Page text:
The alternative name of ICE may make crystal methamphetamines sound, well, cool, but it’s anything but for those who are addicted to it and those who are dying because of it. This includes innocent people on our roads, killed by drivers high on ICE.
ABC News this week featured an excellent article on their website highlighting that ICE is growing in popularity, particularly in regional areas of Australia.
The article highlighted that COVID-19 ‘slashed’ the amount of illicit drugs, including ICE, flowing into remote areas of the country. The decrease was picked up by government authorities, who monitor the illegal trade of drugs by interviewing people and undertaking drug testing.
“Before COVID, the prevalence of meth use had been rising for several years,” said Tom Sullivan from the Australian Institute of Criminology, in the ABC article. “When the COVID restrictions were introduced we saw a substantial reduction in the use of meth and a large increase in the price.
“The largest proportion of meth comes into Australia via aircraft, so with fewer flights coming into Australia, that would have provided fewer routes to traffic the drug into Australia. The closure of state borders would also have disrupted the drug market.”
As well as reduced availability and increasing prices, another worrying sign was quality. Dealers were adding other substances to the ICE they sold to bulk it up, with little regard for those who would be using the drug.
Drug testing and other monitoring shows ICE on the rebound
While COVID-19 slowed supply last year, the article highlights that its supply is rebounding quickly as restrictions have eased.
“We have seen the use of meth begin to rise again, although not to the levels seen in January and February last year, prior to COVID,” Mr Sullivan said in the ABC article. “Drug markets have typically been adaptive and innovative when there have been supply shocks in the past, so it’s not really surprising.”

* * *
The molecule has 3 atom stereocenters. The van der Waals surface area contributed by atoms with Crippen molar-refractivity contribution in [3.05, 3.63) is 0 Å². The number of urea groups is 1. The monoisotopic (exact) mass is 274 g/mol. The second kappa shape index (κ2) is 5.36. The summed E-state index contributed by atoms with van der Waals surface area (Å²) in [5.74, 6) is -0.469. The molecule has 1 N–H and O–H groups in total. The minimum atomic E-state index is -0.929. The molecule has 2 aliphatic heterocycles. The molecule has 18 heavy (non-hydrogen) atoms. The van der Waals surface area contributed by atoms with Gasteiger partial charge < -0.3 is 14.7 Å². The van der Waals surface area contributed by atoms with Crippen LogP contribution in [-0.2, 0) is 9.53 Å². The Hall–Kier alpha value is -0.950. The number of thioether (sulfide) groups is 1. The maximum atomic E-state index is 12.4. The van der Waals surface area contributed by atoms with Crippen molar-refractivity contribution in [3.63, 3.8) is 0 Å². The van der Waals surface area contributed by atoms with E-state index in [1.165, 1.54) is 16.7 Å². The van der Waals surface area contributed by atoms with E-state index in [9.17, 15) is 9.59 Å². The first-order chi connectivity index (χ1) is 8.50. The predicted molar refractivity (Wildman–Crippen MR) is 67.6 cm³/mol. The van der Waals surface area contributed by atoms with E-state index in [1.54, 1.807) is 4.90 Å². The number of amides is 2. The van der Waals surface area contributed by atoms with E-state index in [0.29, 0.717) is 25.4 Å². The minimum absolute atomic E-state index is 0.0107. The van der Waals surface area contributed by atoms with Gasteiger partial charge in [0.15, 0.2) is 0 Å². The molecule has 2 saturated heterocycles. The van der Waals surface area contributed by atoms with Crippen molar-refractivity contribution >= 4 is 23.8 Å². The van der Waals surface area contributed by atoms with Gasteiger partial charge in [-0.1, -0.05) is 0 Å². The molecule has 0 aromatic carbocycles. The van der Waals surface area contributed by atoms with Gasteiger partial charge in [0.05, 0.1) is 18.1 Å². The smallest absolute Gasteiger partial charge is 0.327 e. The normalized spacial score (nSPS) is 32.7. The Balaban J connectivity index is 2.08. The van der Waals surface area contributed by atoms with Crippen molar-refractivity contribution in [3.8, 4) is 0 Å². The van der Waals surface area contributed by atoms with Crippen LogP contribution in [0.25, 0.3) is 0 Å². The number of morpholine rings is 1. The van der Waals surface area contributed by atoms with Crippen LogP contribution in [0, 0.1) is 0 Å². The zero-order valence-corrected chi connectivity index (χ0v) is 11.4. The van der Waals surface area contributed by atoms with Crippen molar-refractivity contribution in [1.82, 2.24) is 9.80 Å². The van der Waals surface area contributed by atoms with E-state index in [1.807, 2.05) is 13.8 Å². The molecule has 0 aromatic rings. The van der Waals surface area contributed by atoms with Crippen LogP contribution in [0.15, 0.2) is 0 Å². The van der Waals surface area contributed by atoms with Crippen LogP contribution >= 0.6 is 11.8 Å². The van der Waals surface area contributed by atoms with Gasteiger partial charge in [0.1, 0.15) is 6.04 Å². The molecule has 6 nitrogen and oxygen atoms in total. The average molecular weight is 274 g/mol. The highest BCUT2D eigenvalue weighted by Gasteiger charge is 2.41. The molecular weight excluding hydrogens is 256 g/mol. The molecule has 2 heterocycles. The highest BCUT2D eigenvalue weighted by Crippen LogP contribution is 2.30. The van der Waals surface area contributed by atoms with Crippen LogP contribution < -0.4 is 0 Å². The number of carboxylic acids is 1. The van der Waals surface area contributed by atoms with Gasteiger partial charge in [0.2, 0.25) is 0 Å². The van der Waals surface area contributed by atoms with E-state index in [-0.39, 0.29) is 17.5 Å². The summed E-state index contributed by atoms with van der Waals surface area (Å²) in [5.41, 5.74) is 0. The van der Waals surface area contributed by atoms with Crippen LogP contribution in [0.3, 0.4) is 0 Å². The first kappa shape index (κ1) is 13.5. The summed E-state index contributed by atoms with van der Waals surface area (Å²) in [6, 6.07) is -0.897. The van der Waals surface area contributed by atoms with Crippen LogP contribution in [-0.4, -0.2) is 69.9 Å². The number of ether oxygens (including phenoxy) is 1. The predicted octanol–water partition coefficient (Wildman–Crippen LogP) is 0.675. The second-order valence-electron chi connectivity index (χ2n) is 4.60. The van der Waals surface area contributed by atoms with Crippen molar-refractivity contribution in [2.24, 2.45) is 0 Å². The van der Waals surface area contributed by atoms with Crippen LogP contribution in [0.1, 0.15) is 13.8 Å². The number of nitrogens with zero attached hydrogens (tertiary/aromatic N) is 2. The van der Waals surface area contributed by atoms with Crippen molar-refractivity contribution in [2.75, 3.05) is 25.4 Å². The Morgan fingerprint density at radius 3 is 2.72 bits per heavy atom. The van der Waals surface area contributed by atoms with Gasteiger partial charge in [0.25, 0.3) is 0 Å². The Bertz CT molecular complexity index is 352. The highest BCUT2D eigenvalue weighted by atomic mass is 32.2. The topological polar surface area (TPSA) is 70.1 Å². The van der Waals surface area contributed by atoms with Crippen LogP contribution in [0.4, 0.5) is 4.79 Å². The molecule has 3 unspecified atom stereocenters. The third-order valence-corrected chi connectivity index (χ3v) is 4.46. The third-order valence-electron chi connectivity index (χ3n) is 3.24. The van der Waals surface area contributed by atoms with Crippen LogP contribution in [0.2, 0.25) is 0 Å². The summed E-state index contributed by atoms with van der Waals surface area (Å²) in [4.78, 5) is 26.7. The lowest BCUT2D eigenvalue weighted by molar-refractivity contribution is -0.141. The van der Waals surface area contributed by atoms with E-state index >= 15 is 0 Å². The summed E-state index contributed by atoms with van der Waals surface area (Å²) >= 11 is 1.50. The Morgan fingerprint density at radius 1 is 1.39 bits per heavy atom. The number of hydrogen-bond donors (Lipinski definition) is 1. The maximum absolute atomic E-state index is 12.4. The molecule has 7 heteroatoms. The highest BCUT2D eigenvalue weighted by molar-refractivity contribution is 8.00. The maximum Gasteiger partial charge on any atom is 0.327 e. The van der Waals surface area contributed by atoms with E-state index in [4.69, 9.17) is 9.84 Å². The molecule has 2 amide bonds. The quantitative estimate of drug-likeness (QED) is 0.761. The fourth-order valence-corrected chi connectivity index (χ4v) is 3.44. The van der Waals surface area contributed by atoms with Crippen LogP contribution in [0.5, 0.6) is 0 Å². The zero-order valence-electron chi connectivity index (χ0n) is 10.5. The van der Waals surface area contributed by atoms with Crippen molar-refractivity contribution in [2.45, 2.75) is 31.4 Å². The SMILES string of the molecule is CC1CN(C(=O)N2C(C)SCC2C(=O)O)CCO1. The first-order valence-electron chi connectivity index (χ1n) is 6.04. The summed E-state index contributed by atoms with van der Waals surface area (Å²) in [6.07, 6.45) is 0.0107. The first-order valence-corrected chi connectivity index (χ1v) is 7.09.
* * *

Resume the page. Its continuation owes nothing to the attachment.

With international restrictions still in place, where are dealers sourcing their ICE? Mr Sullivan says in the article that it’s possible domestic production has increased to compensate for the shortfall.
Sydney bust cooks ICE use
One source of ICE that dealers are still using is clearly our ports. As 9 News recently highlighted, a drug bust recently nabbed close to $100 million worth of ICE on a cargo ship docked in Sydney.
The ICE was found in 62 large cardboard boxes, hidden in barbecue grills and water heaters. The police bust stopped around 316 kilograms of the drug from hitting the streets, potentially saving lives.
Drug testing highlights roadside concern with ICE
As we highlighted in a blog last week, one area that ICE is a big concern is on our roads. Drug testing has shown that in Victoria alone, one in five motorists killed have ICE in their system.
The one in five figure is a huge concerning, particularly because in some ways ICE is not a widely used drug. We know for example that only 1.4 per cent of Australians aged 14 years and over used the drug in the previous 12 months.
This illustrates the danger of ICE on our roads, in our workplaces and to society in general. Its effects, which can include paranoia and hallucinations, mean that its use should never be mixed with any role that requires concentration and focus. Clearly, judging by the one in five deaths figure on Victorian roads, the message is not getting through or the effects of the drug are making people willing and able to take risks.
Note: Workplace drug testing is also noticing a rise in the use ICE. Worryingly, with Integrity Sampling’s testing, this is being seen in a spike in the number of positive results for ICE in the transport industry.
What is the drug testing figure in Victoria that graphically highlights the danger of the drug ICE?